Wednesday, February 25, 2009

The Xerox advantage - MPS. Use the force, Luke.

"Use the force, Luke." - Star Wars, 1977
The Force = network relationships + referral comp.
If you want to follow the MPS space, the best place I've found is Jim Lyons Observations. This morning I found his latest which is called Xerox (NYSE XRX) Tries to Go Beyond Copiers -- Today's Wall Street Journal.

The blog post was so interesting that I actually paid WSJ $109 for a year subscription so I could read the whole thing at WSJ. I thought it would probably be worth it over the long term anyway.

Here are selected sentences from the 800 word article.
Xerox, Hewlett-Packard Co. and others say they are seeing strong demand for consulting services that show companies how to eliminate desktop printers and force workers to share multifunction devices that copy, print and fax. The vendors say such moves can reduce printing costs up to 30%.
My bet it is not "show companies" but organize the printing fleet. Nobody has time to be "shown." This is not, in my opinion, a consulting gig, as much as an execution gig.
In some cases, clients let a single supplier manage the whole system for a monthly fee.
"Manage" is not "show." People don't easily pay for "show." Everybody will pay for "manage."
. . . Ed Crowley, president of Photizo Group in Lexington, Ky., which tracks the print-consulting market. He estimates revenue from managed-print services will jump 36% this year to $15.7 billion. . . . Last year, services, including maintenance as well as managed print, contributed $3.5 billion of Xerox's $17.6 billion in revenue.
Does that go into the "after sales bucket" or does it have it's own bucket or does $3.5 billion include toner and paper sales? Is it me or is it an over complicated, opaque statement of revenue?
. . . Last month, Procter & Gamble Co. agreed to turn over to Xerox its vast fleet of printers and copiers in a multi-year contract valued at more than $100 million. . . . You can read the whole 800 word article behind the pay wall, or in this mornings Print edition.
What I think I see
The sooner our team gets eraseable paper to market, the sooner we make a huge leap in the MPS market. Imagine HP or Ricoh or ?? competing with an epaper offering in MPS. What exactly is the hold up?

Until then, Xerox has the lead in formal organization MPS. I think I read somewhere we have over 50% of the market. Although $3.5b is not 50% of $15.7b. But anyway, it's a nice place to start. As this part of the network continues to get organized, one trick is to create value that nourishes the other parts of the Print Output networks that are also self organizing.

This could play out a couple of ways.
Comp MFP dealers through some kind of "affiliate" model if one of their leads is ready for MPS. If the MFP dealer is ready to execute, he does. If not, bring in the MPS team from corporate. Or do it together with appropriate split comp. How about Global Services + XGS?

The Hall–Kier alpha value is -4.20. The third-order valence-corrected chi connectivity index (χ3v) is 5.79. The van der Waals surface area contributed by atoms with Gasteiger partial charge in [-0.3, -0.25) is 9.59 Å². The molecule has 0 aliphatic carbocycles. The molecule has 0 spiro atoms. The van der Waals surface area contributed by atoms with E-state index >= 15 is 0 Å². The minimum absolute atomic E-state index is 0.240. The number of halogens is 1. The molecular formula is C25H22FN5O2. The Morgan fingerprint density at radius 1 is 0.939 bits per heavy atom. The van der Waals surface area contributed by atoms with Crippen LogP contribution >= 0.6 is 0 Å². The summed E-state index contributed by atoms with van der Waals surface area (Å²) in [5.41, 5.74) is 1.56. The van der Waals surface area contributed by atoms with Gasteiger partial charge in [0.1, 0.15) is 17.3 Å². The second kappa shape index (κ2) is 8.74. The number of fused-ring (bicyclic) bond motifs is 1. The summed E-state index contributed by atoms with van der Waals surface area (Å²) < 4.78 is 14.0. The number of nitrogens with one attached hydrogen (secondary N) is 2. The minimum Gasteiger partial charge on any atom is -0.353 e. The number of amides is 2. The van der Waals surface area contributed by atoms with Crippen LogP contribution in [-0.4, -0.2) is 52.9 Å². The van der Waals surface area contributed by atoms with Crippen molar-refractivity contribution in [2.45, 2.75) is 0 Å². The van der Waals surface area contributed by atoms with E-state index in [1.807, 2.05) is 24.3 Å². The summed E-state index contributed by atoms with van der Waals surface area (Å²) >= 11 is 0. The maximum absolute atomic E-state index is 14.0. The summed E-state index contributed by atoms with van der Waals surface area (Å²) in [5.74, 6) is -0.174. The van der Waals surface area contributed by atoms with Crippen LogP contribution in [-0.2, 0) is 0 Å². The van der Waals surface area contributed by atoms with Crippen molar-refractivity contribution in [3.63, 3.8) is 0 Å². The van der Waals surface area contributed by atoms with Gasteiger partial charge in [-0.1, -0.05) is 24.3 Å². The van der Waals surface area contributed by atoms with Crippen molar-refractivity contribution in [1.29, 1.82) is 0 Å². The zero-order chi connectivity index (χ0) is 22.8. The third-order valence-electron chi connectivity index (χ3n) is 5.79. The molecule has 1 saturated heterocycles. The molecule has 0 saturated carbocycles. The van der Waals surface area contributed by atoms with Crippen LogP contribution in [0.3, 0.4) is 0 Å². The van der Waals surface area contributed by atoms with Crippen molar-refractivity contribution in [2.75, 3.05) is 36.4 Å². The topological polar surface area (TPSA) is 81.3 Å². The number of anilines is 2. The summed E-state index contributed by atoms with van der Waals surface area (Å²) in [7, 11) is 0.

The MFP cavalry finds the opportunities, decides how to monetize. Working together with an XGS team will be the best form of "education." Earn, while you learn. But don't learn on the customer's dollar.

Comp MPS players using the same affiliate model for recommending members of the commercial network. The pitch is "If you need a larger job, here's a list of 3 Printers who you should consider." And of course, visa versa.

For the commercial Printer, "If you need someone to organize your fleet, you can save more money than you print in a year. Here are the names of three outfits who have done it for organizations just like yours."

Meanwhile, everybody can keep selling Google Apps.


  1. Dr Droock, what team are you part of? IN this post you mention. "The sooner our team gets eraseable paper to market, the sooner we make a huge leap in the MPS market"

  2. My IRA started at Xerox. Most of my very good and supportive friends over the years were and are at Xerox. My passion is fixing High School ed, not the Printing Businesss.From where I sit, Xerox, right now has the best legacy and the best possiblity of fixing High School Ed, the fastest.

    Besides, I fell in Xerox when they released the Docutech. i have always love the folks at Parc.

    So, like the Chicago Cubs, Xerox is my team. Once I really started looking at the space, on around February 17, I diversified my IRA as it says on the top of the blog.

  3. The objective certainly was not to be "over complicated, opaque statement of revenue?" The original statement was that this revenue represented hardware, supplies, management software, and service. As anyone who has been quoted in the press often knows, it's not uncommon for the original quote to come out slightly different (although this particular Wall Street reporter does an excellent job).

    The key is that MPS brings real, tangible benefits to customers who adopt this outsourcing model. I think this is the important point.

    To learn more about this or other factiods for the MPS market - visit our web site at

  4. Dear Photizo,
    Let me try to clarify. I agree that MPS is going mainstream, sooner rather than later. In fact I linked to Jim Lyons blog as a great way to stay on top of the industry.

    I noted with interest that you are hosting the 2009 Managed Print Services Conference
    April 26-28, 2009
    San Antonio, TX

    "This is the first conference dedicated to Managed Print Services (MPS). The objective for this conference is to provide MPS decision makers, dealers, and vendors the opportunity to share experience, insights, and war stories regarding the in's and out's of MPS engagements. The conference features case studies, panels, and interactive sessions which will highlight experiences and learnings from actual MPS engagements."

    The sentence you reacted to re opaque etc etc, was to our dear friends at Xerox, not you or the reporter at the WSJ.